Mobile Phone Overuse is Real
As of the latest studies, there is approximately are approximately two-thirds of Americans are hooked to their mobile phones. If they’re not texting or calling, they’re using apps to pass time wherever they are. Parents regularly do video conference or chatting with their kids who may be living away from them. Friends who have been separated because they have decided to transfer after high school are reconnected and often communicate through Skype or other new and popular applications.
Most of us are could not imagine living without our smartphones. It seems that they have become part of our lives and they get us connected, help us organize our to-dos, and just entertain us with their latest or updated apps.
However, just as most good things, mobile phone dependency has its downside. Because of the studies showing that people spend nearly ten hours using their phones and that mobile phone users can’t stand not checking their phones within an hour’s time, the term nomophobia was recognized as a true and realistic issue. It officially means a fear of not being able to bring along their cell phones. This equally dangerous problem has negatively impacted people’s physical and mental well-being.
The Downside of Mobile Phone Dependency
Mobile phones have changed the way we interact socially and although they have made communicating more convenient and accessible, it has also encouraged people to prefer chats, calls and videoconferencing to face-to-face conversations. Communication has become impersonal and has not produced positive outcomes in terms of social skills and experience. Additionally, one survey shows this data:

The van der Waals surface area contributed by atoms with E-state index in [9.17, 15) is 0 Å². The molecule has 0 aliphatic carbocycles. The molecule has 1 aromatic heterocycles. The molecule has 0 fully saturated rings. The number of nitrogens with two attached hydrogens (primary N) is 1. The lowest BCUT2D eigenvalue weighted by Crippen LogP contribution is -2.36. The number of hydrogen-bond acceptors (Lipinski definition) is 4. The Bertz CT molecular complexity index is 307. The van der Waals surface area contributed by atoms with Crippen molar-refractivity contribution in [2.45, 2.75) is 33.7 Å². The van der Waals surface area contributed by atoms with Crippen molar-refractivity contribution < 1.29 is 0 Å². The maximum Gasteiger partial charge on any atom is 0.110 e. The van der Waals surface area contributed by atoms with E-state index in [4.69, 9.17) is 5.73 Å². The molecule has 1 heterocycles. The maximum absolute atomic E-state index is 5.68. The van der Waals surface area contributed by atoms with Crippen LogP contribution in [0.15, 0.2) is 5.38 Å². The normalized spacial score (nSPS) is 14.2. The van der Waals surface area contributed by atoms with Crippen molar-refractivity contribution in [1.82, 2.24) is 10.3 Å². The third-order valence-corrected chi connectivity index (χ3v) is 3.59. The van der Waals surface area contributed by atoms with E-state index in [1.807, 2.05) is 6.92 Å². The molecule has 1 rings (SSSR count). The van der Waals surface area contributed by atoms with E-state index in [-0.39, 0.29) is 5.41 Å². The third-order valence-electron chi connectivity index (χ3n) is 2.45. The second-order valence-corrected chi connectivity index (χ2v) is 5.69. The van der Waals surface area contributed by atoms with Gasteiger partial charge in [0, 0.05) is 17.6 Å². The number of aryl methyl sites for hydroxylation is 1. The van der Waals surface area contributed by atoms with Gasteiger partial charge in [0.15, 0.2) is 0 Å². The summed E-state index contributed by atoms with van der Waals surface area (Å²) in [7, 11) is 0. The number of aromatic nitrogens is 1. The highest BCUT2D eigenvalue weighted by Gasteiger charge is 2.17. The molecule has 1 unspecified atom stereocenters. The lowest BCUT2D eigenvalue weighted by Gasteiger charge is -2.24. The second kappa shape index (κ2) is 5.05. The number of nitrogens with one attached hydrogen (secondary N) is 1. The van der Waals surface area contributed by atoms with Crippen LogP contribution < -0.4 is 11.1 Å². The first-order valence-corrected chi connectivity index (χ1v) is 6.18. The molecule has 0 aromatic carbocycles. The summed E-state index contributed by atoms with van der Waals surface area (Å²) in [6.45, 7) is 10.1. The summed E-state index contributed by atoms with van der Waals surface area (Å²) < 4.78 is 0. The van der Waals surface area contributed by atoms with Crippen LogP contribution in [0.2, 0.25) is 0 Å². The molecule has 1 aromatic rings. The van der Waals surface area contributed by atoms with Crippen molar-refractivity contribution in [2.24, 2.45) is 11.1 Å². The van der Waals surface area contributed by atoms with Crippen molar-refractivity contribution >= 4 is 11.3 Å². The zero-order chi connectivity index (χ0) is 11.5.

- 56% of mobile phone users check their phones before sleeping
- 70% check their mobile devices just an within an hour from waking up
- 51% still check on their phones while they’re on vacation
- 41% get worried and irritable if they don’t check their phones within seven days
- 44% of adolescents in the 18-24-year-old range go to sleep still holding on to their mobile phones
Mobile phone devices have set standards for some adults and many teens and adolescents, pressuring them to purchase the latest models and acquire the top applications available in the market. Mobile phones now represent social status, and if left unchanged, the new generation will be prone to think that material things are more important than being intelligent or being family-oriented.
Some studies suggest that mobile phone dependence can cause severe back problems and eventually nerve damage in the long term. Occipital neuralgia is a case where a nerve impingement occurs between the spinal cord up to the scalp of the head, causing severe headaches or migraines.
A majority of individuals also report that they were more stressed when they became more dependent on their phones. This is because mobile phone use greatly affects and interferes with work and regular daily activities. Less time is spent on healthy hobbies like exercise, going outdoors, and spending time with family and friends.
Sleep disturbance is also one of the most common negative effects of mobile phone overuse. Individuals who bring their mobile phones to bed just before sleeping unknowingly cause them to awaken and lose their sleepiness because of exposure to bright light from the phone (or tablet, iPad, etc). A study showed a surprising result: bright light exposure keeps you awake at night compared to two cups of coffee.
Finally, there have been continuous studies going on to validate if too much mobile phone use contributes to certain types of cancer because of exposure to radiation.
Despite the tremendous positive changes that mobile phones have done for society, too much use of them may cause serious and damaging mental and emotional health problems. Let us be aware of the downside of using them and keep in mind that there are more necessary things in life that can be nurtured and developed without using mobile phones. It would be best to use them in moderation, just as everything that we deal with in life.